As the group makes their way out of Atlanta and seeks out new shelter, Brian and Nick (the one remaining friend), worry over Philip's mental state. Their increasing concern only agitates Philip more, and it all comes to head when their newest "home" is raided by a bunch of druggie survivors who want what they've got. It is here that we uncover how little Penny turned, and it is here that we watch, helpless, as Philip descends completely and uncontrollably into madness.
The story wraps itself up in the town of Woodbury, an off-the-beaten-path town that our dazed and damaged group manage to stumble into. A settlement of disconnected survivors that appears to be run by no one, Woodbury offers our men a place to call their own, and is the scene of the story's greatest twist.
Though you can certainly see it coming, Rise of the Governor will deliver fans of the show - those who have not read the comics - a sucker-punch shot straight to the solar plexus. It will immediately change the way you view the show. And although I've been told this book follows the story line of the Governor as written in the comics, I have a hunch that the TV show is splitting off from the comics and giving our Philip a life he never lived...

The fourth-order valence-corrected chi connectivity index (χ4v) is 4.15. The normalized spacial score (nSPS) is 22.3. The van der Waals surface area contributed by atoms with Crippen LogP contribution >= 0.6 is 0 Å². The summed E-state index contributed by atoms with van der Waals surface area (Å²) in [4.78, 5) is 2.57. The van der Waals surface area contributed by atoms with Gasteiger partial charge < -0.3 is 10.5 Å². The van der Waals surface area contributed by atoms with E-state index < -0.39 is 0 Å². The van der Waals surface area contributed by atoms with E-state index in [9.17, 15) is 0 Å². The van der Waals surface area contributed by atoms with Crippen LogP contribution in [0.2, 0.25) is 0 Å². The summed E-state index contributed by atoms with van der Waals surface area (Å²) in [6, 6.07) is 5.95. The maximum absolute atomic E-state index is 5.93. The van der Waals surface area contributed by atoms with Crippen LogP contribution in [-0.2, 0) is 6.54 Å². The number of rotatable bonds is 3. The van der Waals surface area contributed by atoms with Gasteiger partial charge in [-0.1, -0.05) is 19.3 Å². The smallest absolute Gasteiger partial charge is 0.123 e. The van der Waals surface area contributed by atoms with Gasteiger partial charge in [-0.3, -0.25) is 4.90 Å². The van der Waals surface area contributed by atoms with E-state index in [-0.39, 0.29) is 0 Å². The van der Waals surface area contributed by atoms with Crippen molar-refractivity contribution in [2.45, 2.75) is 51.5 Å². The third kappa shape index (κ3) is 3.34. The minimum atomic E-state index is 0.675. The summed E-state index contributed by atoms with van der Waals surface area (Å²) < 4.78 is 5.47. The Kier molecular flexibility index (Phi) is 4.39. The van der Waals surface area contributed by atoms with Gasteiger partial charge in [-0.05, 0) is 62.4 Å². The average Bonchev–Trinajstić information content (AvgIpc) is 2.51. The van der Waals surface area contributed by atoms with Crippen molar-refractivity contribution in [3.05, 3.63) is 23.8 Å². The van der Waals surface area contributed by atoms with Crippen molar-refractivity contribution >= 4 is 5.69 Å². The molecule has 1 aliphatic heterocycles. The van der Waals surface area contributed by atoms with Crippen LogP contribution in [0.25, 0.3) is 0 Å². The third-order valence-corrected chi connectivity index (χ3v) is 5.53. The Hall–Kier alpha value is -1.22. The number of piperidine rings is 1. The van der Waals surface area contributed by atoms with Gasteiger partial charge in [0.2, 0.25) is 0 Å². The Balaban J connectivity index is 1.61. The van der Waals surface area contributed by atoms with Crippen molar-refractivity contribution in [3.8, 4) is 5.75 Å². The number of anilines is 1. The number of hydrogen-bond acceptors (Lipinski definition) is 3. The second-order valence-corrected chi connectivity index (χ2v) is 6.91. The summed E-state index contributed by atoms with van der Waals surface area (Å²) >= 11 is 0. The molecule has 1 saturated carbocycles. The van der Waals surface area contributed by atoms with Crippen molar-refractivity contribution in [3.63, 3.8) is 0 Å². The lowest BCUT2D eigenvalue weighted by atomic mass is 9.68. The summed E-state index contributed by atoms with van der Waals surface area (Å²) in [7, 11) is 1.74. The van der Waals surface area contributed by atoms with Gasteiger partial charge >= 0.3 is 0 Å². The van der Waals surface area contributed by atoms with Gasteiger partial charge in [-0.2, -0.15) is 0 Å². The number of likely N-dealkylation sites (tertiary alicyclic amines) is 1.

When I finished the audio, I read through a few of the reviews that were posted to Goodreads. Do I agree with the masses about the fact that the authors dwell a little too much on what everyone, zombies included, is wearing? Perhaps. Is the writing sometimes as clumsy and awkward as the shuffling, re-animated, rotting corpses? It very well may be. (Is it as bad as that analogy I just tried to pull off? erm....) Am I ashamed to admit that I thoroughly enjoyed the back story and insight into he-who-had-been-named "Villain of the Year" when he debuted in the comics? Absolutely not. None of that mattered to me because I wasn't expecting this to be the next Nobel Prize Winner. I was craving more of The Walking Dead and this story satisfied my hunger more than Penny's bucket of bloody hands and fingers ever could. Rise of the Governor is the ultimate guilty-pleasure read and a kick-ass companion guide to the TV show.
Even better than that, now that I've gotten a taste of the what the show is hiding, it's turned me on to the comic books. And if you think this book is a game-changer... you ain't seen nothing yet!